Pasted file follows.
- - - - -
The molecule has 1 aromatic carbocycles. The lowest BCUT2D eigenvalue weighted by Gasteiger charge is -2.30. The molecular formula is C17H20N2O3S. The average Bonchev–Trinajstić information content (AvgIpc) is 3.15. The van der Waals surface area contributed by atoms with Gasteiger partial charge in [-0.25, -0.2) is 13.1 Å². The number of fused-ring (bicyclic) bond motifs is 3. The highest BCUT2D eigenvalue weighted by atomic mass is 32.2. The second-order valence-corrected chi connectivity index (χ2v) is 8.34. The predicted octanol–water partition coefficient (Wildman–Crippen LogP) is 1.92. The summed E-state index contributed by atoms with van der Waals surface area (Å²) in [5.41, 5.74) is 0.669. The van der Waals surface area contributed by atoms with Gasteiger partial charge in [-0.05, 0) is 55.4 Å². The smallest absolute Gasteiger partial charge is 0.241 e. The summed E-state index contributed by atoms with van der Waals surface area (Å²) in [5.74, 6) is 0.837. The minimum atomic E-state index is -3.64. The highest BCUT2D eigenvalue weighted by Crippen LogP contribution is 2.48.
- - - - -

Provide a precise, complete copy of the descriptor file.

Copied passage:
The molecule has 1 aromatic carbocycles. The lowest BCUT2D eigenvalue weighted by Gasteiger charge is -2.30. The molecular formula is C17H20N2O3S. The average Bonchev–Trinajstić information content (AvgIpc) is 3.15. The van der Waals surface area contributed by atoms with Gasteiger partial charge in [-0.25, -0.2) is 13.1 Å². The number of fused-ring (bicyclic) bond motifs is 3. The highest BCUT2D eigenvalue weighted by atomic mass is 32.2. The second-order valence-corrected chi connectivity index (χ2v) is 8.34. The predicted octanol–water partition coefficient (Wildman–Crippen LogP) is 1.92. The summed E-state index contributed by atoms with van der Waals surface area (Å²) in [5.41, 5.74) is 0.669. The van der Waals surface area contributed by atoms with Gasteiger partial charge in [-0.05, 0) is 55.4 Å². The smallest absolute Gasteiger partial charge is 0.241 e. The summed E-state index contributed by atoms with van der Waals surface area (Å²) in [5.74, 6) is 0.837. The minimum atomic E-state index is -3.64. The highest BCUT2D eigenvalue weighted by Crippen LogP contribution is 2.48.